Seeing these qualities of life in both M’s and my Moroccan host family’s lives, I acknowledged the admirable prominence that family had in both of their countries.
One final significant aspect of life that was conspicuous during my experiences was the concept of hospitality. In Islam, hosts are expected to treat any guests like family; especially in Morocco, many people have considered this rule of hospitality to encompass any foreigners and tourists that they meet, as well. Thus, I experienced many situations in which I received assistance, or simply had friendly conversations, with complete strangers.
For example, when I was once lost in the alleys of Salé, I had been completely unsure of which direction the taxi station was. Fortunately, a Moroccan nearby had noticed my plight, and despite his limited English, led me to the taxi station, explaining to me on the way that he found great satisfaction in helping others. Another event that showed the immense hospitality of Moroccans occurred as I walked the streets of the Medina of Rabat. Wandering through the many alleys, I had been surprised when a Moroccan at an open-air restaurant had called out to me. Upon approaching him, I had discovered that he was inviting me to eat with him, explaining that he would be glad to show Moroccan food to a foreigner. Although I had politely declined, I had felt honored and welcome in this country.
Sitting on the plane on my way back home from Morocco, I reflected on the experiences I had had over the past year with Afghan and Moroccan people. Considering all that I had learned, I came to a final conclusion: humans are humans everywhere.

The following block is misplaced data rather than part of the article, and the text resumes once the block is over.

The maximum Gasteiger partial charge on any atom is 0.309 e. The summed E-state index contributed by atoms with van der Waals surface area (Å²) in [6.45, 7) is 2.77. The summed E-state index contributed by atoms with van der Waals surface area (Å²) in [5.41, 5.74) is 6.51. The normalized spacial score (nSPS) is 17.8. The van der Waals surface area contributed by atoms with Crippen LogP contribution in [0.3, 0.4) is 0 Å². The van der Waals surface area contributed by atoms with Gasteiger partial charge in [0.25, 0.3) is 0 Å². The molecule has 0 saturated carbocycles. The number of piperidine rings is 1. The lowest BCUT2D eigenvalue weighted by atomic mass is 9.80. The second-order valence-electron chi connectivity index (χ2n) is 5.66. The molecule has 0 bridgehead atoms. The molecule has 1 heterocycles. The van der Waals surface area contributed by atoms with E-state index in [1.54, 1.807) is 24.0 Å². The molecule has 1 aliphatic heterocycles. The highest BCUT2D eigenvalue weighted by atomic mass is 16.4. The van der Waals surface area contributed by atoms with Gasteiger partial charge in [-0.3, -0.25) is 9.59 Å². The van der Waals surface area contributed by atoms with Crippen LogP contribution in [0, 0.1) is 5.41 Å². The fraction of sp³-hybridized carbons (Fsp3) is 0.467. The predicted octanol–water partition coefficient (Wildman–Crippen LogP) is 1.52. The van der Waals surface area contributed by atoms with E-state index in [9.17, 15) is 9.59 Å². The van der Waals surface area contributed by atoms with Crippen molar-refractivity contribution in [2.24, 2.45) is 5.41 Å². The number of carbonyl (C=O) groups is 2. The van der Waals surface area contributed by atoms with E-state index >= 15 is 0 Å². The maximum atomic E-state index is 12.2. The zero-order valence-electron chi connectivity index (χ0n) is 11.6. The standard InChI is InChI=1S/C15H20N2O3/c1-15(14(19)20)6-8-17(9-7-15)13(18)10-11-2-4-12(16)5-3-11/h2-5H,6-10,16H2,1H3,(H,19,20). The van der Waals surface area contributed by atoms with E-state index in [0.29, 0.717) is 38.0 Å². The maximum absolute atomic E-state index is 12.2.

Throughout my interactions with students and adults who are separated from me by distance, language, and culture, I couldn’t help but understand how similar I was to them. We had similar topics that we cherished and pursued, including education and family. Additionally, although mainstream media has often used negative information to alienate countries like Afghanistan and Morocco, I can now recognize that behind reports such as those lie positive history, culture and traditions that we can respect and admire.
Ultimately, the traditions that others uphold should not force us to distance ourselves from them. Instead, we should learn about others and understand what differences and similarities we have. Only by doing this can we appreciate the positive aspects of life in other nations, and find success in celebrating diversity in this global community.
It has been a pleasure and an honor relaying the lessons I have gained from the opportunities I have had with these two countries to the Needham community, and I thank all readers who have followed “Illuminating the Dark Side of the Moon.” Please feel free to contact me about any comments or questions you may have had about this series, as I am always willing to discuss and share my experiences.
Photos courtesy of Wikimedia Commons